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Nikon Announces New Long Focal Length Prime Lens Development

By Kishore Sawh on June 13th 2018

In a move similar to what we saw with the announcement of the D850, Nikon has is announcing an announcement, of sorts. They are announcing a new lens but not revealing it. It’s called the AF-S NIKKOR 500mm f/5.6E PF ED VR,  and like with the development announcement of the D850, the rest of it is bathed in obscurity. We neither know the dimensions, feature set, price nor release date. Nikon has said they will reveal specifications and pricing later this year.

What we do know is that it will incorporate Nikon’s Phase Fresnel (PF) lens element, and Nikon seems to be putting priority on portability. We know that part of the PF lens attraction is that lenses can be made with fewer elements whilst reducing CA, according to Nikon, so this may have something to do with the smaller size promised.

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The AF-S NIKKOR 500mm f/5.6E PF ED VR will be a high-performance super-telephoto lens that is significantly smaller and lighter than comparable predecessors due to the adoption of the same type of Phase Fresnel (PF) lens element found in the AF-S NIKKOR 300mm f/4E PF ED VR lens, introduced in January 2015. Despite its 500mm focal length, the lens is small and light enough to use hand-held in a wide variety of situations where a photographer must capture unpredictable and fast-moving subjects, including sporting events and wildlife photography.”

It’s a curious move by Nikon to make a dedicated 500mm 5.6 prime given the success of the very good AF-S NIKKOR 200-500mm f/5.6E ED VR, which is one of 4 lenses Nikon has at 500mm and above, and it’s competitively priced at $1,399. Can we really expect the new 500 5.6 prime to be around that price?  This is purely speculation, but that seems unlikely. Still, we’ll be interested to see the final product reveal. For now, if you’re looking for glass for your Nikon with that reach we recommend the following:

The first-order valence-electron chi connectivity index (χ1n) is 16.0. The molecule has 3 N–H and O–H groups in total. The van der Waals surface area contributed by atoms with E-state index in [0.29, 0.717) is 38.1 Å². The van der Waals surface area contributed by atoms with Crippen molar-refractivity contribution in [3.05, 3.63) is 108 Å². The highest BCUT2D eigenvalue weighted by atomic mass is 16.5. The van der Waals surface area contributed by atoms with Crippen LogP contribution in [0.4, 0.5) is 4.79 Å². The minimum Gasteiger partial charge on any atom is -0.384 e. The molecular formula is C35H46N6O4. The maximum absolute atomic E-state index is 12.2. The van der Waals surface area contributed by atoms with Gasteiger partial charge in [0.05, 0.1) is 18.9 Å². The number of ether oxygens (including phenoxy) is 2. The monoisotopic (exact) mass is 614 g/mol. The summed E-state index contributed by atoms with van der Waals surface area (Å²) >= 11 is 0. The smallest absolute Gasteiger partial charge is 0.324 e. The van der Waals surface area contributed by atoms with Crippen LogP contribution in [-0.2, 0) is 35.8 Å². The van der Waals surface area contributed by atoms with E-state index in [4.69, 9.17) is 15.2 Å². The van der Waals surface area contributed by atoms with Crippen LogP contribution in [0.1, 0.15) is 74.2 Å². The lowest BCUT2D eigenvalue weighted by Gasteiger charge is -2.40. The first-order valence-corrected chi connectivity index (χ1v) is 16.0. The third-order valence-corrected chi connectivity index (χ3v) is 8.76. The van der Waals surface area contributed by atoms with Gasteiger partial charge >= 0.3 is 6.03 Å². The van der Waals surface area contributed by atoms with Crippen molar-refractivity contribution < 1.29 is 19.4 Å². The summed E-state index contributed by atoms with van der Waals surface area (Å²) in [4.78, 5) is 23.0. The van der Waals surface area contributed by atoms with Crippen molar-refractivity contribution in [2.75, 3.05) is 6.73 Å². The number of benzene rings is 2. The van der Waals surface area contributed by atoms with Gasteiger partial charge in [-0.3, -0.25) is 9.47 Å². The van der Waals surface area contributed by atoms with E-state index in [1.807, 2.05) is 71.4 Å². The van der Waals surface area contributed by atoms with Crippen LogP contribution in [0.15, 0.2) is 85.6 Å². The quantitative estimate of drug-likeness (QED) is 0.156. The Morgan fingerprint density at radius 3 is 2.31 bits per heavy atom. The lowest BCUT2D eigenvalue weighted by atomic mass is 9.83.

Nikon AF-S NIKKOR 200-500mm f/5.6E ED VR

Sigma 500mm f/4 DG OS HSM

 

Press Release:

NIKON ANNOUNCES DEVELOPMENT OF AF-S NIKKOR 500mm f/5.6E PF ED VR, A PORTABLE SUPER-TELEPHOTO FX-FORMAT LENS

The AF-S NIKKOR 500mm f/5.6E PF ED VR Will Deliver Exceptional Agility and Optical Performance in an Incredibly Compact and Lightweight Package

MELVILLE, NY (JUNE 14, 2018 at 12:01 A.M. EDT) – Today, Nikon Inc. announces the development of the AF-S NIKKOR 500mm f/5.6E PF ED VR, an FX-format fixed focal length super-telephoto lens, which will offer a compelling combination of portability and performance.

The AF-S NIKKOR 500mm f/5.6E PF ED VR will be a high-performance super-telephoto lens that is significantly smaller and lighter than comparable predecessors due to the adoption of the same type of Phase Fresnel (PF) lens element found in the AF-S NIKKOR 300mm f/4E PF ED VR lens, introduced in January 2015. Despite its 500mm focal length, the lens is small and light enough to use hand-held in a wide variety of situations where a photographer must capture unpredictable and fast-moving subjects, including sporting events and wildlife photography.

Phase Fresnel Lens Elements

The Phase Fresnel (PF) lens element developed by Nikon effectively compensates for chromatic aberration utilizing the photo diffraction phenomenon*. Compared to many general camera lenses that employ an optical system using the photorefractive phenomenon, a remarkably compact and lightweight body can be attained with fewer lens elements.

Price and Availability

Information regarding the release of the AF-S NIKKOR 500mm f/5.6E PF ED VR lens, including final specifications and pricing, will be announced later this year. For more information on the latest Nikon products, please visit www.nikonusa.com.

Nikon 100th Year Anniversary

Since the company was established in 1917, Nikon has cultivated its status as a pioneer of optical technologies around the world. Guided by a corporate philosophy of “Trustworthiness and Creativity,” Nikon provides a wide range of products and services globally by harnessing advanced opto-electronics and precision technologies. Nikon is proud to celebrate their 100th anniversary from July 2017 to July 2018.

About

A photographer and writer based in Miami, he can often be found at dog parks, and airports in London and Toronto. He is also a tremendous fan of flossing and the happiest guy around when the company’s good.

Q&A Discussions

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  1. Matthew Saville